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Transit Bipartition Surgery
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What is Transit Bipartition Surgery?

A Sleeve Gastrectomy is performed:

  • The small intestine is then divided into two, form a point 80-200 cm proximal to its junction with the large intestine.
  • The cut end is connected to the stomach.
  • The upper end (coming from the stomach) is connected to a point 80-150 cm proximal to the junction of the small intestine with the large intestine. This distance may vary from patient to patient.
  • By this means, approximately 1/3 of foods taken orally pass through the duodenal (the natural path), whereas 2/3 pass through the last part of the small intestines.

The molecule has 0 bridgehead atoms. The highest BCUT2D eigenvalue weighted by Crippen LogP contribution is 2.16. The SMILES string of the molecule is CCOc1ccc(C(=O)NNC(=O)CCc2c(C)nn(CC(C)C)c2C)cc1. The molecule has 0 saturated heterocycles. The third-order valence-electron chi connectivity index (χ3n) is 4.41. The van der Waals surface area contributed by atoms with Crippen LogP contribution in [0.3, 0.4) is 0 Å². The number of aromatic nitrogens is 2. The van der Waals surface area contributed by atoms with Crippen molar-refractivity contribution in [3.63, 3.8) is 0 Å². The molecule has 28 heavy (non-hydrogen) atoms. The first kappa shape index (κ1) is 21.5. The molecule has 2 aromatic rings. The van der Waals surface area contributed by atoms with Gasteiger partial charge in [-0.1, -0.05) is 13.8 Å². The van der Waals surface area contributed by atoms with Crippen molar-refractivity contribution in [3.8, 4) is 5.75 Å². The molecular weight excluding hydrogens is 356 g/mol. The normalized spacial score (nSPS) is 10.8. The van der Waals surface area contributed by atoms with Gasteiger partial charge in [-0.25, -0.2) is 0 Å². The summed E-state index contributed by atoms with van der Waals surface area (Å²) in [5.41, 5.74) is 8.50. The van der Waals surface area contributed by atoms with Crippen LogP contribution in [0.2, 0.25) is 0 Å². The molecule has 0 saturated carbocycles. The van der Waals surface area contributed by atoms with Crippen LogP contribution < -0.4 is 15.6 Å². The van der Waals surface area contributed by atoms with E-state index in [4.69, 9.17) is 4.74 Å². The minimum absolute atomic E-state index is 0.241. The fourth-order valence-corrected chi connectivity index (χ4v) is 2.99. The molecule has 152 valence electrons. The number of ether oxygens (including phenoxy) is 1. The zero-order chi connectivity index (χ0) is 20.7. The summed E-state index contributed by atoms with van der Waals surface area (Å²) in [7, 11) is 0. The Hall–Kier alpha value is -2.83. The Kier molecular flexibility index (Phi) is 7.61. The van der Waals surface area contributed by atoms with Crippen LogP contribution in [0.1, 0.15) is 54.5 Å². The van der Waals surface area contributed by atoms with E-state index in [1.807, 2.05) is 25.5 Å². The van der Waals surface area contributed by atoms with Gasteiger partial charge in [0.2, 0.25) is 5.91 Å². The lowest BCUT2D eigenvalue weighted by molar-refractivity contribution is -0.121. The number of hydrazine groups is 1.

Its advantages:

  • Its healing rate in Type 2 diabetes is higher than that of all other procedures.
  • Its leakage rate is lower than that of other procedures.
  • Since stomach pressure in this procedure is lower than that in sleeve gastrectomy, it is less likely to involve an enlargement in the stomach volume over time.
  • It makes all parts of the small intestine endoscopically accessible.
  • Since the entire digestive system is used, it is almost unlikely to cause vitamin, mineral, iron and calcium deficiencies.

Its disadvantages:

Its long-term outcomes are not yet known because it is a relatively newer procedure that other procedures.

Its complications:

​​​​​​Its complications and complication rates are similar to that of other surgical procedures.

More Procedures:

Sleeve Gastrectomy

Gastric By-Pass